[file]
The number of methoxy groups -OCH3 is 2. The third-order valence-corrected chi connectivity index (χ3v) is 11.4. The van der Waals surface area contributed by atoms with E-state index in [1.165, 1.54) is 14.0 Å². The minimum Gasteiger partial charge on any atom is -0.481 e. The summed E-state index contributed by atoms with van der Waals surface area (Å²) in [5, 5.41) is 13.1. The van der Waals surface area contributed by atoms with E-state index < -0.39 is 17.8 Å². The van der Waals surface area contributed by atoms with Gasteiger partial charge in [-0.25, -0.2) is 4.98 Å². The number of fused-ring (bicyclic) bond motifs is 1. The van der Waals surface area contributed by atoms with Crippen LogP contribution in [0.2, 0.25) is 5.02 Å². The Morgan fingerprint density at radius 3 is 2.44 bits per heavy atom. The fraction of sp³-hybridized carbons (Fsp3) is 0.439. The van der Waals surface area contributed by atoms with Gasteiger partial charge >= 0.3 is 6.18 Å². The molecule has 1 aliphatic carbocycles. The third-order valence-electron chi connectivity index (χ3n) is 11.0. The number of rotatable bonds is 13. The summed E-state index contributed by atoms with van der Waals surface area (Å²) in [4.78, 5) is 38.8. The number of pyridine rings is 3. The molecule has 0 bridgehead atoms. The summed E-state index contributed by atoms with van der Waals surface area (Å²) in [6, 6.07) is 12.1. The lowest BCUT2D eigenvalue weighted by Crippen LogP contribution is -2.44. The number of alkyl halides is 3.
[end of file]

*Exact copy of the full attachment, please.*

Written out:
The number of methoxy groups -OCH3 is 2. The third-order valence-corrected chi connectivity index (χ3v) is 11.4. The van der Waals surface area contributed by atoms with E-state index in [1.165, 1.54) is 14.0 Å². The minimum Gasteiger partial charge on any atom is -0.481 e. The summed E-state index contributed by atoms with van der Waals surface area (Å²) in [5, 5.41) is 13.1. The van der Waals surface area contributed by atoms with E-state index < -0.39 is 17.8 Å². The van der Waals surface area contributed by atoms with Gasteiger partial charge in [-0.25, -0.2) is 4.98 Å². The number of fused-ring (bicyclic) bond motifs is 1. The van der Waals surface area contributed by atoms with Crippen LogP contribution in [0.2, 0.25) is 5.02 Å². The Morgan fingerprint density at radius 3 is 2.44 bits per heavy atom. The fraction of sp³-hybridized carbons (Fsp3) is 0.439. The van der Waals surface area contributed by atoms with Gasteiger partial charge >= 0.3 is 6.18 Å². The molecule has 1 aliphatic carbocycles. The third-order valence-electron chi connectivity index (χ3n) is 11.0. The number of rotatable bonds is 13. The summed E-state index contributed by atoms with van der Waals surface area (Å²) in [4.78, 5) is 38.8. The number of pyridine rings is 3. The molecule has 0 bridgehead atoms. The summed E-state index contributed by atoms with van der Waals surface area (Å²) in [6, 6.07) is 12.1. The lowest BCUT2D eigenvalue weighted by Crippen LogP contribution is -2.44. The number of alkyl halides is 3.